I'm just posting this up on behalf of Giles, all credit goes to him for this series
On a recent weekend I spent the afternoon watching a dramatisation of Charles Dicken's novel, Little Dorrit. Writing in the mid 19th Century Charles Dickens spoke of an age old problem; namely that of Speculator's Guilt. The lesson that 'Speculator's guilt' provides can be learnt in one of two ways. The easy way or the hard way. The easy way is to identify it and avoid it, while the hard way is to experience it and vow never to repeat it.
The novel Little Dorrit revolves around the key theme of financial impropriety in 19th Century London. In the book there is a financier called Mr Merdle and he is known as the 'phenomena of the age', a financial 'genius' who is trumpeted and adored for his financial acumen. His fund is large and grows at a phenomenal rate. In fact, his fame grows so large, that investors from a variety of sources flock to give all their income to the 'man of the age'. Of course, my trading buddies here know how the rest of this story goes. Mr Merdle becomes overstretched. He makes some errors and, in a bid to hide them, he uses funds from one fund to finance another until it all comes crashing down. (A kind of Ponsi scheme light). The result of course is that many, many people lose all their money.
Then, in a gently probing manner, Dickens explores the question, who is to blame? Is it Mr Merdle for his fraud (yes, of course). Is it the individual firms who invested all their money in Mr Merdle's fund? (Yes, of course). Is it the people who convinced others to invest on the soundness of the venture? (Arguably,at least partly). And so here we have a myriad of varying parties who all share what can be summarised as, 'Speculator's Guilt'. The interesting thing that Dickens draws out is that there is something peculiarly intoxicating about backing one sure fire winner that beguiles all sense. The risking it all for one throw of the dice that is attractive. One hit and I am done. One trade and I solve my financial tight spot. Not only a 'get rich' desire, but a solve most of my present problems in one go. One trade and we can buy that house, go to that school, clear that debt, make that phenomenal return etc etc. We saw this in January 2015 when the Swiss National Bank removed their floor on the EUR/CHF pair. EUR/CHF fell 40% in minutes and with it more money than I care to think. Fund crashed, brokers went bust, individuals lost a life changing amount of money. For some people the experience made them. For others it broke them. However all of them stood humbled before the intoxicating power of Speculator's Guilt.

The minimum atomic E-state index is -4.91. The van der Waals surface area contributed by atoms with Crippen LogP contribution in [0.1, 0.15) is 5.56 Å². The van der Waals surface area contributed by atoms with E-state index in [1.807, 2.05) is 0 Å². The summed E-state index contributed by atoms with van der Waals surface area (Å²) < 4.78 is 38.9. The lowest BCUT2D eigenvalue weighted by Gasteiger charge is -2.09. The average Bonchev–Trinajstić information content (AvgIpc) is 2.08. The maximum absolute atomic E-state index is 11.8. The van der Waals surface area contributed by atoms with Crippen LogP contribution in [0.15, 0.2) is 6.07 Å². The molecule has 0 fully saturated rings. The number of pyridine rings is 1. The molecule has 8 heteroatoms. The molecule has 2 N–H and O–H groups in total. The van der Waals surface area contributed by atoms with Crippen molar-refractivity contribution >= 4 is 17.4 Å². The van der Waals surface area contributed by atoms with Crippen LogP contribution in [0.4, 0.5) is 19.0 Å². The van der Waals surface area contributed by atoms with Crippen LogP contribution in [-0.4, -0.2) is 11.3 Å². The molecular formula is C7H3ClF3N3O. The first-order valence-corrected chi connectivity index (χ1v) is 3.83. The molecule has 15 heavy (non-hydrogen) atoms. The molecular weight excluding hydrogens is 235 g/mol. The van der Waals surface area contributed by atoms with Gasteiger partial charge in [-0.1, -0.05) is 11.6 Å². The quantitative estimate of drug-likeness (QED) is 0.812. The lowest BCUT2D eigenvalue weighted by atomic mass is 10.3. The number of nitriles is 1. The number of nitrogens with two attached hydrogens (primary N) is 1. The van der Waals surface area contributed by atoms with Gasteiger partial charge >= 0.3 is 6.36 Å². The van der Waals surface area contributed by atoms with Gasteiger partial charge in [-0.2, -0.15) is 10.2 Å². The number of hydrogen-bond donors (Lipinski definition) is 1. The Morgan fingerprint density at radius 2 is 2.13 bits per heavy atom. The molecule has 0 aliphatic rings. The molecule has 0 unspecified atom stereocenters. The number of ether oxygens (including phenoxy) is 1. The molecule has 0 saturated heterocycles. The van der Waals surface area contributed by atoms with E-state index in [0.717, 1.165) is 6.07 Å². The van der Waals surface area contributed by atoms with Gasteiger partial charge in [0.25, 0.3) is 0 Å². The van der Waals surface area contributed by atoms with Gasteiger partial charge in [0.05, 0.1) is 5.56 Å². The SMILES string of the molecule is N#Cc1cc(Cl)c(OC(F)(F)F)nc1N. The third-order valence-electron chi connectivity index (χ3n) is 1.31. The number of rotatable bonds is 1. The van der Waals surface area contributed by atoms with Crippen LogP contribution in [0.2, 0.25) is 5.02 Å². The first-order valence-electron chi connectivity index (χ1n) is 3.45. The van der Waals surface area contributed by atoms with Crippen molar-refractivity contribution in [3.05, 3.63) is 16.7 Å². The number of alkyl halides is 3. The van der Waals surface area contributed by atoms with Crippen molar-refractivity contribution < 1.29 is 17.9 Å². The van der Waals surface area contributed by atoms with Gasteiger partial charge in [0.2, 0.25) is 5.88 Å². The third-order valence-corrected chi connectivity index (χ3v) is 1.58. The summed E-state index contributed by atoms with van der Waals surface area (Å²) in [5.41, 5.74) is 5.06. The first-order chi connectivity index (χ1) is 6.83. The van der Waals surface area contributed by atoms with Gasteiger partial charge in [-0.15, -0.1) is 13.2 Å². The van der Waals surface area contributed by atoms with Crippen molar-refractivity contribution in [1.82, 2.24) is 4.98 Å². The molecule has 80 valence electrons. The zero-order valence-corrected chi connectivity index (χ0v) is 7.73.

So, learn this lesson and don't repeat it:
There is no sure fire winner in financial trading, despite what people may say. The more people stress that this is 'the investment to make', be the more alert. Never bet it all on one shot, ever. Even if you think you can rebuild it all again, others around you may not want to hang around and wait. You can lose close family relationships by risking it all with Speculator's Guilt.
Watch little Dorrit and imbibe this lesson through a decent narrative. By the way, if you just watch for it's financial lesson, it has a decent love story thrown in (to keep the Mrs happy) , some unforgettable characters, and a financial story that you can enjoy which others may not be even aware is being taught. e.g. it's not like asking your family to watch Bloomberg news. My good lady can take me talking shop for a maximum of about 90 seconds. ;-). I might share this post with her and see if she comments!
Thank you Mr Dickens for teaching us this lesson of 'Speculator's Guilt'. Learn it boys and girls, or repeat it. The choice, as they say, is ours to make.